Array Magazine - Spring 2016

Page 16

Books Brooklyn Interiors: From Burnished to Polished, From Modern to Magpie

Casa Mexico: At Home in Mérida and the Yucatán

The Gentleman’s Farm: American Hunt Country Houses

Past Present: Living with Heirlooms and Antiques

Kathleen Hackett Rizzoli March 2016 240 pages, $45

Annie Kelly Rizzoli April 2016 240 pages, $55

laurie ossman and Debra A. McClane Rizzoli March 2016 256 pages, $55

Susan Sully The Monacelli Press April 2016 224 pages, $45

Author and Elle Decor contributing editor Kathleen Hackett focuses on the design and style of one of the hottest real estate markets in the country with her new book Brooklyn Interiors: From Burnished to Polished, From Modern to Magpie. Once known as the second fiddle to Manhattan, the borough has become a symbol of authenticity, originality, international style, and trendsetting.

The charm, allure, and colorful beauty of Mexico have long captivated designers. Writer and designer Annie Kelly chronicles the residences of Mérida, one of the Yucatán’s most picturesque areas and the region’s capital since the sixteenth century. Featuring sumptuous photographs by Tim Street-Porter (who wrote the wonderful book Casa Mexicana), Kelly takes the reader on a tour of modern villas, rustic bungalows, and brilliantly colored town houses, with an eye on the unique craftsmanship, artistry, and bohemian aesthetic.

The country home has long been a bellwether of classical architecture, distinctive taste, stately elegance, and tradition. In this beautifully photographed and detailed volume, author and museum director Laurie Ossman and architectural historian Debra A. McClane chronicle the American treasure known as the “Gentleman’s Farm,” a term that denotes “extraordinary homes on landscapes of unparalleled beauty.”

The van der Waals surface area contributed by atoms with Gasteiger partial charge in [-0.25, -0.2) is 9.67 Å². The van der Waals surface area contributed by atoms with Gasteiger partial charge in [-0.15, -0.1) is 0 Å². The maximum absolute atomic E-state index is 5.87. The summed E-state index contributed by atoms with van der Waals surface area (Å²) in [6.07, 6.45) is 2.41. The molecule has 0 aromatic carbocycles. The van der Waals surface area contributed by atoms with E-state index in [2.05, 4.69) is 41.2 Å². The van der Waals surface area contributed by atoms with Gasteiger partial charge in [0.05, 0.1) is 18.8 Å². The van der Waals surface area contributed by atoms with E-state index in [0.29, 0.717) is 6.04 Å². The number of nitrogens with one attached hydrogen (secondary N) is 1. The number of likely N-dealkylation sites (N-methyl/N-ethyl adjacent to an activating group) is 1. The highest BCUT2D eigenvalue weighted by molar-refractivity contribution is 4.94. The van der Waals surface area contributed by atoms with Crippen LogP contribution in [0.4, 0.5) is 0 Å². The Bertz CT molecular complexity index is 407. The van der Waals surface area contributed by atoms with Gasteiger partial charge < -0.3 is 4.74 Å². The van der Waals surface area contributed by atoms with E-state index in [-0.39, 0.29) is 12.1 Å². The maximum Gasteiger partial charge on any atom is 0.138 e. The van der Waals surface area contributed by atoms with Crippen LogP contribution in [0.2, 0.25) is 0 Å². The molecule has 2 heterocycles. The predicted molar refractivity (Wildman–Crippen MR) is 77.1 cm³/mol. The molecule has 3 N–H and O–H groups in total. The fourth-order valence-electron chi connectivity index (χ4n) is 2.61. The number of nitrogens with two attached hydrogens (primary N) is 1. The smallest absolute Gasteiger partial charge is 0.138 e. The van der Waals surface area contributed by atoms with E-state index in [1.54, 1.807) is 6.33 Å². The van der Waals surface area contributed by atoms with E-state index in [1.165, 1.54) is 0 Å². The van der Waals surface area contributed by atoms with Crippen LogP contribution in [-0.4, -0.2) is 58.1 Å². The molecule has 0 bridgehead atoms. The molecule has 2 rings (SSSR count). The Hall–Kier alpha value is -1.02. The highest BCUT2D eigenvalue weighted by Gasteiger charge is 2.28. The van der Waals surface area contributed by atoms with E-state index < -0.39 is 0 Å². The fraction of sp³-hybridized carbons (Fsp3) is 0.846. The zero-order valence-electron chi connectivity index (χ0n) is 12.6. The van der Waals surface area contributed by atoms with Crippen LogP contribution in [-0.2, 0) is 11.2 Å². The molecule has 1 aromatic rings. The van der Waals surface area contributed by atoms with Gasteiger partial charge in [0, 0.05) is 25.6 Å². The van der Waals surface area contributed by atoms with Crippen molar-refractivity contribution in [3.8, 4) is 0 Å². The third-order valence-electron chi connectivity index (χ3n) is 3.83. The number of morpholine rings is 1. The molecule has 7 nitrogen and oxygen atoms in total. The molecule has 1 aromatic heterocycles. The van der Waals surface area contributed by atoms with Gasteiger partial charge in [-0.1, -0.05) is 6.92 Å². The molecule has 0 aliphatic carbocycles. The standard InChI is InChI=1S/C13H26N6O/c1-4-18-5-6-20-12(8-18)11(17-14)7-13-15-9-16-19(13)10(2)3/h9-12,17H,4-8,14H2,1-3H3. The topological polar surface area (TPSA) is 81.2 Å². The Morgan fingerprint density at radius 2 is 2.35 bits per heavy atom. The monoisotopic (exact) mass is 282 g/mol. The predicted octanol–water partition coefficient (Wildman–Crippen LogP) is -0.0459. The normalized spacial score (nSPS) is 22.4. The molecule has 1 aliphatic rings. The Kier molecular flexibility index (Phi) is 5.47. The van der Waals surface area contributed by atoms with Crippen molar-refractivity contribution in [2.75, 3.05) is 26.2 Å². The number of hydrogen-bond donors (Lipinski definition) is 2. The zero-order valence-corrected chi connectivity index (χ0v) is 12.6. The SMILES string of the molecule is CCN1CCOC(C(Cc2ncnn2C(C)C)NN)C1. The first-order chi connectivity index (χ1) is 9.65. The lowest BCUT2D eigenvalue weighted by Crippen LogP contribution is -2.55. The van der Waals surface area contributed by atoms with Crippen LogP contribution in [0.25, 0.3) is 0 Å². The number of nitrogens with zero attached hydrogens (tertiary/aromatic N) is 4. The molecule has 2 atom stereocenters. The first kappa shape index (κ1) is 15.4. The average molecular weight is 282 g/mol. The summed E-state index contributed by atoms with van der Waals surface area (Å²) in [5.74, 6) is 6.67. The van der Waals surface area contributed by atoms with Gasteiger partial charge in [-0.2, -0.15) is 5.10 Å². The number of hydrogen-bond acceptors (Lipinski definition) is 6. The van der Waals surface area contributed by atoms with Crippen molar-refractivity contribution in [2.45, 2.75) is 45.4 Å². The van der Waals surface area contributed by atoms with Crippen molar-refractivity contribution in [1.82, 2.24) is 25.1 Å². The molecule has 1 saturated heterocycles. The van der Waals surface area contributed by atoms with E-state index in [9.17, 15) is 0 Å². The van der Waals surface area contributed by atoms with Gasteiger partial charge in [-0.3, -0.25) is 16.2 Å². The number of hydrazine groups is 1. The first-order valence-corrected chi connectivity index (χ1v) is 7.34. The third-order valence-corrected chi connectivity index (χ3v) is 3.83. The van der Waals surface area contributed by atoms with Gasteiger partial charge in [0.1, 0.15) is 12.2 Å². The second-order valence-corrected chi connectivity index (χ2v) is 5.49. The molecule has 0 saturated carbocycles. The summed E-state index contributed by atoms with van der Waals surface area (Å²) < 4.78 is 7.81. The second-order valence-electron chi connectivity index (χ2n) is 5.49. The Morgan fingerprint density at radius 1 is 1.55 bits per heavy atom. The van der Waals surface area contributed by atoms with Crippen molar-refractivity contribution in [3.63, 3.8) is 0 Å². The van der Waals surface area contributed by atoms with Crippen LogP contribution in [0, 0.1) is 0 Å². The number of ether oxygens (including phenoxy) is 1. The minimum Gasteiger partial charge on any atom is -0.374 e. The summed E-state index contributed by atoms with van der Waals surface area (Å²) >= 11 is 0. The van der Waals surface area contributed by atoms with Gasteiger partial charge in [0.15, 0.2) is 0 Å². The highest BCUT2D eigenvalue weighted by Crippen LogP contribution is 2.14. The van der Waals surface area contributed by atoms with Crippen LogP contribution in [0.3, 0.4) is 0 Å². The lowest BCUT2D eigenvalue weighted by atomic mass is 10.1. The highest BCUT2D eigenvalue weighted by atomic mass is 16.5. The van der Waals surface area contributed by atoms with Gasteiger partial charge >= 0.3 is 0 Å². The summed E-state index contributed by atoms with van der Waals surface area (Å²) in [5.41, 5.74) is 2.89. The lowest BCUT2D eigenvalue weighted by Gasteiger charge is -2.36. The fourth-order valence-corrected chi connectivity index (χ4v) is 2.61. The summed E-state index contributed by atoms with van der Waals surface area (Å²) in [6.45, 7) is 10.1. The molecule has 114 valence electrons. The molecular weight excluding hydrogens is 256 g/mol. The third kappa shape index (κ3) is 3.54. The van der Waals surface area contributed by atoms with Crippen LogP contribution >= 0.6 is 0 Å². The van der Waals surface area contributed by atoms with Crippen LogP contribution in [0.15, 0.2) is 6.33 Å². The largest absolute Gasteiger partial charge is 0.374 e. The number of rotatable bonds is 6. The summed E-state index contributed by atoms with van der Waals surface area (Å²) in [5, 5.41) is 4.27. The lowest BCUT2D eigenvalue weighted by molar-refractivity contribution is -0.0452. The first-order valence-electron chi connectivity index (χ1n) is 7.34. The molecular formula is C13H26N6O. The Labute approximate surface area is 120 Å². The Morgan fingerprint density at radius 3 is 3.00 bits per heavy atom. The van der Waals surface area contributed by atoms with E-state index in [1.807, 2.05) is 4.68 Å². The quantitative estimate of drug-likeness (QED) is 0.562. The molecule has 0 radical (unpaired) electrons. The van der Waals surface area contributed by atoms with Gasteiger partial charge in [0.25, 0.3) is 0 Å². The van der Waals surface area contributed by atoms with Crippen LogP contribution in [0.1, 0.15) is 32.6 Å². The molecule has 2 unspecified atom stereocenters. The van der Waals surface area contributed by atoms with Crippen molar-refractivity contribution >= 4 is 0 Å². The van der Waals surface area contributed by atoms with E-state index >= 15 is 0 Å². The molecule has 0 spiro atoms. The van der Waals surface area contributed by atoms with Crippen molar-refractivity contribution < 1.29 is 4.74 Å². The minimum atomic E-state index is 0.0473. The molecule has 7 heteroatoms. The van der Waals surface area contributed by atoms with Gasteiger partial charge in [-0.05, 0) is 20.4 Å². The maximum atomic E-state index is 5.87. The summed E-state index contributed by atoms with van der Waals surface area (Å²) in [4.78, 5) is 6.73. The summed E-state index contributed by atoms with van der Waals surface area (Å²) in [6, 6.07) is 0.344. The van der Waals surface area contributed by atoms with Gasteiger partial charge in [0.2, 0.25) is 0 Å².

Past Present: Living with Heirlooms and Antiques marks author Susan Sully’s twelfth design tome. (Her books on Charleston, New Orleans, and southern interiors are design library classics.) Sully focuses on the interiors of three types of homeowners—collectors (those with a passion for the art of acquisitions), curators (“those who have an eye for color and an ear for the stories things tell”), and inheritors (those who “cherish and integrate” heirlooms and antiques into their daily surroundings).

Hackett concentrates on “the heart of the Brooklyn lifestyle,” focusing on the distinctive interiors of private homes in Williamsburg, Greenpoint, Carroll Gardens, Park Slope, and everywhere in between. From brownstones and row houses to condos and carriage houses (and even the occasional houseboat), the book details the traditions and style that is uniquely Brooklyn.


The work of architect Manolo Mestre, Los Angeles antique dealers Robert Willson and David Serrano, and the Coqui Coqui Hotel’s Nicolas Malleville are a few of the talents featured. The book is an excellent resource of all things Mexicana.

Detailing the hallmarks of a classically styled hunt country house (think wood-paneled libraries, screened porches, and hunt paintings), the book features a variety of interiors from a president’s centuries-old home to newly designed retreats in the Virginia hunt country. Designers who appreciate proportion, history, and classical architecture, in particular, will find this book a useful addition to their design library.

An architect’s neoclassical residence in Dallas, Parisian designer Florence de Dampierre’s Greek Revival in Litchfield, Connecticut, and a Charlestonian collector’s Federalist house are just a few of the 20 homes profiled. The book is an interesting take on how we live today with cherished items from the past and one that will make you rethink your own possessions.

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